Monday, June 4, 2012

Climate Change: Democracy and Morality

Malcolm Bull has provided an interesting article appearing in the London Review of Books in which he discusses the political and moral issues associated with climate change: What is the rational response? The occasion for his deliberations is the review of a book by Stephen Gardiner: A Perfect Moral Storm: The Ethical Tragedy of Climate Change.

As Gardiner’s title suggests, while there is a scientific side to the global warming issue, any response to scientific evidence must be viewed through the prism of the ordinary citizens of the world who have a voice in determining what response can be taken. Much of the discourse on the topic of climate change consists of elites bleating at each other over scientific nuances, or over political motivations. Bull tells us how these arguments might appear to those being asked to sacrifice their current well-being because of an uncertain future that might apply only to a future generation.

Bull reminds us that the range of uncertainty in climate predictions vary from a major inconvenience to absolute disaster. Since absolute disaster is not a certainty, the argument used to move people into action is rather the opposite of the type that generally results in action.

"Public policy debates are rarely concerned with possibilities so remote in time and uncertain in outcome, and when they are, the policies that result are correspondingly tentative. The peculiarity of climate change is that the seemingly natural relationship of policy to time and certainty is inverted: it is precisely because climate change is so uncertain that we have to consider the possibility that it will bring disaster on a global scale, and it is precisely because its impact is long deferred that we must act decisively now."

The scientific circumstances, and the lack of direct effect on current citizens, provide an environment that invites rationalization on the part of those who would wish to do little or nothing in response. Bull suggests that one sentiment that may be settling in is a fatalistic one.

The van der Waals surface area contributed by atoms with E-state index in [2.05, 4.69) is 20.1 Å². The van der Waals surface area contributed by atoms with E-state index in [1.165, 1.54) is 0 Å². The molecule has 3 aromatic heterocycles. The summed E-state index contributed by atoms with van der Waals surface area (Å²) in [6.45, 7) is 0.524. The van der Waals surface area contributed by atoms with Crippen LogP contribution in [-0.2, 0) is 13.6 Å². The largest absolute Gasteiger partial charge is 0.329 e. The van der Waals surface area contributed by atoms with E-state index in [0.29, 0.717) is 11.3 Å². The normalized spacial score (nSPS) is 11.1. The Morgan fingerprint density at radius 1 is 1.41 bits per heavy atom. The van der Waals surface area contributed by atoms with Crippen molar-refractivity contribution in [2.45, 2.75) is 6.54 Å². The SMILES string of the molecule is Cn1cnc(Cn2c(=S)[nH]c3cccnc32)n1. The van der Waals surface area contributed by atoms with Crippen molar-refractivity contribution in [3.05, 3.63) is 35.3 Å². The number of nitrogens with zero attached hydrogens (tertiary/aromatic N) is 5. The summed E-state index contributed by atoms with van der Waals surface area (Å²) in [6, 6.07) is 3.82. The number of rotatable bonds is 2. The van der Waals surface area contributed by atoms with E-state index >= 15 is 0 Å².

"As long ago as the 1990s, Al Gore admitted that ‘the minimum that is scientifically necessary’ to combat global warming ‘far exceeds the maximum that is politically feasible’, and many now seem to agree. Aside from the spike created by the Copenhagen summit in 2009, newspaper coverage of climate change has been dropping since 2007. Perhaps we should just acknowledge the problem, try not to exacerbate it too much and hope for the best. That, after all, is what most people have decided to do about the nightmare of the previous generation, nuclear weapons...."

Gardiner and Bull are really interested in examining the moral or ethical issues associated with any response to climate change.

"The real question is whether such fatalism is ethically defensible. The moral argument for preventing further climate change is easily stated. It is not just a matter of protecting the vulnerable from harm, but of taking responsibility for a harm that we in the industrialised North have both caused and benefited from."

If one accepts that climate change is a moral issue, one then has to ask if it is possible for a nation to exact sacrifices from its populace based on a weakly-posed moral issue.

"Climate change creates what Gardiner calls ‘a perfect moral storm’, within which it is difficult to keep one’s bearings. The key elements of this storm, which he enumerates with admirable – if exhausting – clarity, are problems of agency, the temptation to intergenerational buck-passing, and the inapplicability of existing political theories."

The problem with agency is obvious from the failure of any of the great international gatherings to arrive at a mechanism for producing significant results. Bull succinctly summarizes the issue:

"....while it might be collectively rational for nations to co-operate on climate change, it is individually rational for them not to."

The intergenerational problem is also easily expressed.